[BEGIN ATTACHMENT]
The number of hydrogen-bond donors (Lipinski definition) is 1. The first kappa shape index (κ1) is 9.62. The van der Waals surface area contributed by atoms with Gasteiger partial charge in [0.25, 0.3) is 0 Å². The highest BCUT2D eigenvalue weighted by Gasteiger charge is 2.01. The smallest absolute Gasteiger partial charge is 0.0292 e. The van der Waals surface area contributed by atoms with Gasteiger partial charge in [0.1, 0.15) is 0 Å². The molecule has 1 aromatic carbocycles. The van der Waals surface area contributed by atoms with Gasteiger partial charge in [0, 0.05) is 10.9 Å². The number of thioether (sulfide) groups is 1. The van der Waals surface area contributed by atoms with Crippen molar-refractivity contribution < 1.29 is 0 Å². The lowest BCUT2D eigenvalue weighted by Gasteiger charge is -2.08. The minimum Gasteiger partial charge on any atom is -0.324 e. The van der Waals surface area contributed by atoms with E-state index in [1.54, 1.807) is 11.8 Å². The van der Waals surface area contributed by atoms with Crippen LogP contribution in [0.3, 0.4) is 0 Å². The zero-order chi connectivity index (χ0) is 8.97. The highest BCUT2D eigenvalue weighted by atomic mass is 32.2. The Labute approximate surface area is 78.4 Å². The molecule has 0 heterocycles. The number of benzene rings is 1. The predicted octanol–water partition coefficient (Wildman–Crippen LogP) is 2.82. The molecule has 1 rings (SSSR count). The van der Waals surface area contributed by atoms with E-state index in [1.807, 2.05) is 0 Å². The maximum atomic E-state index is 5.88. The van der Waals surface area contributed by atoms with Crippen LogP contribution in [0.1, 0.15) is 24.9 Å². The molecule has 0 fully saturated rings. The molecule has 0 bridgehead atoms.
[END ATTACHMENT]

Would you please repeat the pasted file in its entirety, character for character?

The number of hydrogen-bond donors (Lipinski definition) is 1. The first kappa shape index (κ1) is 9.62. The van der Waals surface area contributed by atoms with Gasteiger partial charge in [0.25, 0.3) is 0 Å². The highest BCUT2D eigenvalue weighted by Gasteiger charge is 2.01. The smallest absolute Gasteiger partial charge is 0.0292 e. The van der Waals surface area contributed by atoms with Gasteiger partial charge in [0.1, 0.15) is 0 Å². The molecule has 1 aromatic carbocycles. The van der Waals surface area contributed by atoms with Gasteiger partial charge in [0, 0.05) is 10.9 Å². The number of thioether (sulfide) groups is 1. The van der Waals surface area contributed by atoms with Crippen molar-refractivity contribution < 1.29 is 0 Å². The lowest BCUT2D eigenvalue weighted by Gasteiger charge is -2.08. The minimum Gasteiger partial charge on any atom is -0.324 e. The van der Waals surface area contributed by atoms with E-state index in [1.54, 1.807) is 11.8 Å². The van der Waals surface area contributed by atoms with Crippen LogP contribution in [0.3, 0.4) is 0 Å². The zero-order chi connectivity index (χ0) is 8.97. The highest BCUT2D eigenvalue weighted by atomic mass is 32.2. The Labute approximate surface area is 78.4 Å². The molecule has 0 heterocycles. The number of benzene rings is 1. The predicted octanol–water partition coefficient (Wildman–Crippen LogP) is 2.82. The molecule has 1 rings (SSSR count). The van der Waals surface area contributed by atoms with E-state index in [1.807, 2.05) is 0 Å². The maximum atomic E-state index is 5.88. The van der Waals surface area contributed by atoms with Crippen LogP contribution in [0.1, 0.15) is 24.9 Å². The molecule has 0 fully saturated rings. The molecule has 0 bridgehead atoms.